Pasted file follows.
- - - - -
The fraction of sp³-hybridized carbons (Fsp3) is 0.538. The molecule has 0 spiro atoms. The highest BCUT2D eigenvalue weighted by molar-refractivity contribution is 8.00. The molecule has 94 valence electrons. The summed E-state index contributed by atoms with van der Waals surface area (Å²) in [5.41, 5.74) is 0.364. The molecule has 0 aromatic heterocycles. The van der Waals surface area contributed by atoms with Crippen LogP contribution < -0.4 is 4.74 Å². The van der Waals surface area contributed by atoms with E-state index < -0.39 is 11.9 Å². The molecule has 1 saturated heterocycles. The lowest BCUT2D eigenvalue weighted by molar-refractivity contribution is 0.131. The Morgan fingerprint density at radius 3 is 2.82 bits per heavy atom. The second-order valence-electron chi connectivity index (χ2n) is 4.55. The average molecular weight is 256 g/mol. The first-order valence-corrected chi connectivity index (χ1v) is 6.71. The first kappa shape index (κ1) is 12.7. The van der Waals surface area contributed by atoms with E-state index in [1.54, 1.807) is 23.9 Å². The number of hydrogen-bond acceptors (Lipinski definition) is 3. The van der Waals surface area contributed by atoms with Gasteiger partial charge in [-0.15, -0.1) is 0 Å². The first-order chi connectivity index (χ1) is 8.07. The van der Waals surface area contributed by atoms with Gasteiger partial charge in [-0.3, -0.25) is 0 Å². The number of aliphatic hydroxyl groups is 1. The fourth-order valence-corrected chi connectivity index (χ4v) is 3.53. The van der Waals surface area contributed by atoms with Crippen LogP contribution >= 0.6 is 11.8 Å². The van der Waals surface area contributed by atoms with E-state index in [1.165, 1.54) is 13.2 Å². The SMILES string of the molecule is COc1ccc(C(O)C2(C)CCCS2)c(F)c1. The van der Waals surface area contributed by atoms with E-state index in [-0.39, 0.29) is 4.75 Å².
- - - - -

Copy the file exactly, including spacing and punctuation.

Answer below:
The fraction of sp³-hybridized carbons (Fsp3) is 0.538. The molecule has 0 spiro atoms. The highest BCUT2D eigenvalue weighted by molar-refractivity contribution is 8.00. The molecule has 94 valence electrons. The summed E-state index contributed by atoms with van der Waals surface area (Å²) in [5.41, 5.74) is 0.364. The molecule has 0 aromatic heterocycles. The van der Waals surface area contributed by atoms with Crippen LogP contribution < -0.4 is 4.74 Å². The van der Waals surface area contributed by atoms with E-state index < -0.39 is 11.9 Å². The molecule has 1 saturated heterocycles. The lowest BCUT2D eigenvalue weighted by molar-refractivity contribution is 0.131. The Morgan fingerprint density at radius 3 is 2.82 bits per heavy atom. The second-order valence-electron chi connectivity index (χ2n) is 4.55. The average molecular weight is 256 g/mol. The first-order valence-corrected chi connectivity index (χ1v) is 6.71. The first kappa shape index (κ1) is 12.7. The van der Waals surface area contributed by atoms with E-state index in [1.54, 1.807) is 23.9 Å². The number of hydrogen-bond acceptors (Lipinski definition) is 3. The van der Waals surface area contributed by atoms with Gasteiger partial charge in [-0.15, -0.1) is 0 Å². The first-order chi connectivity index (χ1) is 8.07. The van der Waals surface area contributed by atoms with Gasteiger partial charge in [-0.3, -0.25) is 0 Å². The number of aliphatic hydroxyl groups is 1. The fourth-order valence-corrected chi connectivity index (χ4v) is 3.53. The van der Waals surface area contributed by atoms with Crippen LogP contribution >= 0.6 is 11.8 Å². The van der Waals surface area contributed by atoms with E-state index in [1.165, 1.54) is 13.2 Å². The SMILES string of the molecule is COc1ccc(C(O)C2(C)CCCS2)c(F)c1. The van der Waals surface area contributed by atoms with E-state index in [-0.39, 0.29) is 4.75 Å².